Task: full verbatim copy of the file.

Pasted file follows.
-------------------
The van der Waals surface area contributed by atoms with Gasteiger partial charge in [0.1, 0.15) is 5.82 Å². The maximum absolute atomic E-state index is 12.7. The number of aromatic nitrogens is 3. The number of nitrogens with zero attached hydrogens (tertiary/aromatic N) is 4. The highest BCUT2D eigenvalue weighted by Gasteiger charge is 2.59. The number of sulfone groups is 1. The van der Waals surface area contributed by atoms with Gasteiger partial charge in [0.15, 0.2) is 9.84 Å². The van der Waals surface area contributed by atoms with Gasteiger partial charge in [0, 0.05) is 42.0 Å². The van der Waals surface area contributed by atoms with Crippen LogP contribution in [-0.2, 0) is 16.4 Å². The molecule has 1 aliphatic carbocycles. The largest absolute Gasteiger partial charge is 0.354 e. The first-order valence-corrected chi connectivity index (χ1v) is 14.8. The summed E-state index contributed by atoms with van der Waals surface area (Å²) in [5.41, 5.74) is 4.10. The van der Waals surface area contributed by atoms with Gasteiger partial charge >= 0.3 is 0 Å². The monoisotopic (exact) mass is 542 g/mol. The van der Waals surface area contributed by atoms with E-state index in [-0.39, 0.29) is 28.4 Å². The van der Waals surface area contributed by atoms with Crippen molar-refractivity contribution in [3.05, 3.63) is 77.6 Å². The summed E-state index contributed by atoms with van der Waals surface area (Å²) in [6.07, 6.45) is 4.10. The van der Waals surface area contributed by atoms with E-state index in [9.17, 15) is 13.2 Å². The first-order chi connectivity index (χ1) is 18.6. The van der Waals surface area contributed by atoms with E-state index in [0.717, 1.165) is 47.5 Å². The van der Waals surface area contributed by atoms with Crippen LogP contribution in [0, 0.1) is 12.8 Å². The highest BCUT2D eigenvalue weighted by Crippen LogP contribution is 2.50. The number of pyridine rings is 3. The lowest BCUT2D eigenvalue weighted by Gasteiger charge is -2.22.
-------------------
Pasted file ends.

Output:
The van der Waals surface area contributed by atoms with Gasteiger partial charge in [0.1, 0.15) is 5.82 Å². The maximum absolute atomic E-state index is 12.7. The number of aromatic nitrogens is 3. The number of nitrogens with zero attached hydrogens (tertiary/aromatic N) is 4. The highest BCUT2D eigenvalue weighted by Gasteiger charge is 2.59. The number of sulfone groups is 1. The van der Waals surface area contributed by atoms with Gasteiger partial charge in [0.15, 0.2) is 9.84 Å². The van der Waals surface area contributed by atoms with Gasteiger partial charge in [0, 0.05) is 42.0 Å². The van der Waals surface area contributed by atoms with Crippen LogP contribution in [-0.2, 0) is 16.4 Å². The molecule has 1 aliphatic carbocycles. The largest absolute Gasteiger partial charge is 0.354 e. The first-order valence-corrected chi connectivity index (χ1v) is 14.8. The summed E-state index contributed by atoms with van der Waals surface area (Å²) in [5.41, 5.74) is 4.10. The van der Waals surface area contributed by atoms with Gasteiger partial charge >= 0.3 is 0 Å². The monoisotopic (exact) mass is 542 g/mol. The van der Waals surface area contributed by atoms with E-state index in [-0.39, 0.29) is 28.4 Å². The van der Waals surface area contributed by atoms with Crippen molar-refractivity contribution in [3.05, 3.63) is 77.6 Å². The summed E-state index contributed by atoms with van der Waals surface area (Å²) in [6.07, 6.45) is 4.10. The van der Waals surface area contributed by atoms with E-state index in [9.17, 15) is 13.2 Å². The first-order chi connectivity index (χ1) is 18.6. The van der Waals surface area contributed by atoms with E-state index in [0.717, 1.165) is 47.5 Å². The van der Waals surface area contributed by atoms with Crippen LogP contribution in [0, 0.1) is 12.8 Å². The highest BCUT2D eigenvalue weighted by Crippen LogP contribution is 2.50. The number of pyridine rings is 3. The lowest BCUT2D eigenvalue weighted by Gasteiger charge is -2.22.